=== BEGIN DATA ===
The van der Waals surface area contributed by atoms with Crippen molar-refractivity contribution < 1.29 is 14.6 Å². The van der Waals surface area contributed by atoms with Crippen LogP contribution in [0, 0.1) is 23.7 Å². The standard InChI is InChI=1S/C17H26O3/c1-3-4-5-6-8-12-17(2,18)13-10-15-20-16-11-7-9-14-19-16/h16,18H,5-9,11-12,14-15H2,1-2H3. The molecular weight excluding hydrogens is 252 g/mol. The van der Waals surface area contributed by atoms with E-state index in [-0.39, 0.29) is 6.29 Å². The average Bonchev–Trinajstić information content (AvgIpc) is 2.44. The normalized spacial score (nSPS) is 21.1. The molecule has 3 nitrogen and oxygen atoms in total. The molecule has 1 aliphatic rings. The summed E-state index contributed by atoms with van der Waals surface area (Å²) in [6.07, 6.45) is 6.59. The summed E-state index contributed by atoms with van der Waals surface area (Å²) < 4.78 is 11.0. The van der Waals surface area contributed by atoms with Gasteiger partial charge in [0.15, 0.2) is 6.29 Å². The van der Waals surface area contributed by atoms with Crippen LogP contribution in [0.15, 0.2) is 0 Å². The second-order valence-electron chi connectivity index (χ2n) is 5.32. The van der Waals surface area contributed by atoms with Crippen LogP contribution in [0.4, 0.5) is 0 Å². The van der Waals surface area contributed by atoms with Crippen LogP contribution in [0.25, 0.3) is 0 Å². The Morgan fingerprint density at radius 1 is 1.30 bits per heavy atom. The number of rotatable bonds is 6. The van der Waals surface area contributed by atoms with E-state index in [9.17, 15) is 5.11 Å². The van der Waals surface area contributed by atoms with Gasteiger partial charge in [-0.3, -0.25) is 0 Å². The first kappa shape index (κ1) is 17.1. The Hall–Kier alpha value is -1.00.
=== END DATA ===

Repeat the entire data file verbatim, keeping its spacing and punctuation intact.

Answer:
The van der Waals surface area contributed by atoms with Crippen molar-refractivity contribution < 1.29 is 14.6 Å². The van der Waals surface area contributed by atoms with Crippen LogP contribution in [0, 0.1) is 23.7 Å². The standard InChI is InChI=1S/C17H26O3/c1-3-4-5-6-8-12-17(2,18)13-10-15-20-16-11-7-9-14-19-16/h16,18H,5-9,11-12,14-15H2,1-2H3. The molecular weight excluding hydrogens is 252 g/mol. The van der Waals surface area contributed by atoms with E-state index in [-0.39, 0.29) is 6.29 Å². The average Bonchev–Trinajstić information content (AvgIpc) is 2.44. The normalized spacial score (nSPS) is 21.1. The molecule has 3 nitrogen and oxygen atoms in total. The molecule has 1 aliphatic rings. The summed E-state index contributed by atoms with van der Waals surface area (Å²) in [6.07, 6.45) is 6.59. The summed E-state index contributed by atoms with van der Waals surface area (Å²) < 4.78 is 11.0. The van der Waals surface area contributed by atoms with Gasteiger partial charge in [0.15, 0.2) is 6.29 Å². The van der Waals surface area contributed by atoms with Crippen LogP contribution in [0.15, 0.2) is 0 Å². The second-order valence-electron chi connectivity index (χ2n) is 5.32. The van der Waals surface area contributed by atoms with Crippen LogP contribution in [0.4, 0.5) is 0 Å². The van der Waals surface area contributed by atoms with Crippen LogP contribution in [0.25, 0.3) is 0 Å². The Morgan fingerprint density at radius 1 is 1.30 bits per heavy atom. The number of rotatable bonds is 6. The van der Waals surface area contributed by atoms with E-state index in [9.17, 15) is 5.11 Å². The van der Waals surface area contributed by atoms with Gasteiger partial charge in [-0.3, -0.25) is 0 Å². The first kappa shape index (κ1) is 17.1. The Hall–Kier alpha value is -1.00.